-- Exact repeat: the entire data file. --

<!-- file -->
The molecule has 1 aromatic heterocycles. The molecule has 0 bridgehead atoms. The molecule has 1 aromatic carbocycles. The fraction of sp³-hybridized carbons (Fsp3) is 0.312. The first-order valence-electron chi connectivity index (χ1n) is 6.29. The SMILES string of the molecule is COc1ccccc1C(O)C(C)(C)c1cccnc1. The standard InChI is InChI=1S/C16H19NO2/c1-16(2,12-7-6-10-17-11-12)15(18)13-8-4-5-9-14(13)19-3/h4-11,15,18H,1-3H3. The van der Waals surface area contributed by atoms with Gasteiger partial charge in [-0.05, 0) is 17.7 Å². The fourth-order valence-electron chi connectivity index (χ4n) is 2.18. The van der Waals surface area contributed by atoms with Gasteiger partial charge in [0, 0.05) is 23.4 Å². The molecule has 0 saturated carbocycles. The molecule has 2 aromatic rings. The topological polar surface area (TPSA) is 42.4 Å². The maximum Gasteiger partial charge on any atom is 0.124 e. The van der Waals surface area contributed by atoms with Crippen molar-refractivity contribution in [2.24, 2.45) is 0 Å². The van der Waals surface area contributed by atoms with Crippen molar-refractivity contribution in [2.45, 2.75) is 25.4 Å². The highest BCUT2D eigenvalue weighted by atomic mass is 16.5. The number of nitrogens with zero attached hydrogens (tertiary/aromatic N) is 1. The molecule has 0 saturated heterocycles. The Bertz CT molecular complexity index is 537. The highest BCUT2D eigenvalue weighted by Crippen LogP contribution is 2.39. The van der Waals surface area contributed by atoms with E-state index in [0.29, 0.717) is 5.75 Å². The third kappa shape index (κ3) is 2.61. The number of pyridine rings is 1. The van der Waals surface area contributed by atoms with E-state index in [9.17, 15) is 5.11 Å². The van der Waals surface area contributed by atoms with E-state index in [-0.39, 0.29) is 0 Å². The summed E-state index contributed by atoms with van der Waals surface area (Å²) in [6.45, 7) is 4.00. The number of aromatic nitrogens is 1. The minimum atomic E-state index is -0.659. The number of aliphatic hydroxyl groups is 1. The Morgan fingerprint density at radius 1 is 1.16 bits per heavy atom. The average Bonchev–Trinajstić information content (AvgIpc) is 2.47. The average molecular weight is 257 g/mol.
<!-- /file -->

The molecule has 1 aromatic heterocycles. The molecule has 0 bridgehead atoms. The molecule has 1 aromatic carbocycles. The fraction of sp³-hybridized carbons (Fsp3) is 0.312. The first-order valence-electron chi connectivity index (χ1n) is 6.29. The SMILES string of the molecule is COc1ccccc1C(O)C(C)(C)c1cccnc1. The standard InChI is InChI=1S/C16H19NO2/c1-16(2,12-7-6-10-17-11-12)15(18)13-8-4-5-9-14(13)19-3/h4-11,15,18H,1-3H3. The van der Waals surface area contributed by atoms with Gasteiger partial charge in [-0.05, 0) is 17.7 Å². The fourth-order valence-electron chi connectivity index (χ4n) is 2.18. The van der Waals surface area contributed by atoms with Gasteiger partial charge in [0, 0.05) is 23.4 Å². The molecule has 0 saturated carbocycles. The molecule has 2 aromatic rings. The topological polar surface area (TPSA) is 42.4 Å². The maximum Gasteiger partial charge on any atom is 0.124 e. The van der Waals surface area contributed by atoms with Crippen molar-refractivity contribution in [2.24, 2.45) is 0 Å². The van der Waals surface area contributed by atoms with Crippen molar-refractivity contribution in [2.45, 2.75) is 25.4 Å². The highest BCUT2D eigenvalue weighted by atomic mass is 16.5. The number of nitrogens with zero attached hydrogens (tertiary/aromatic N) is 1. The molecule has 0 saturated heterocycles. The Bertz CT molecular complexity index is 537. The highest BCUT2D eigenvalue weighted by Crippen LogP contribution is 2.39. The van der Waals surface area contributed by atoms with E-state index in [0.29, 0.717) is 5.75 Å². The third kappa shape index (κ3) is 2.61. The number of pyridine rings is 1. The van der Waals surface area contributed by atoms with E-state index in [9.17, 15) is 5.11 Å². The van der Waals surface area contributed by atoms with E-state index in [-0.39, 0.29) is 0 Å². The summed E-state index contributed by atoms with van der Waals surface area (Å²) in [6.45, 7) is 4.00. The number of aromatic nitrogens is 1. The minimum atomic E-state index is -0.659. The number of aliphatic hydroxyl groups is 1. The Morgan fingerprint density at radius 1 is 1.16 bits per heavy atom. The average Bonchev–Trinajstić information content (AvgIpc) is 2.47. The average molecular weight is 257 g/mol.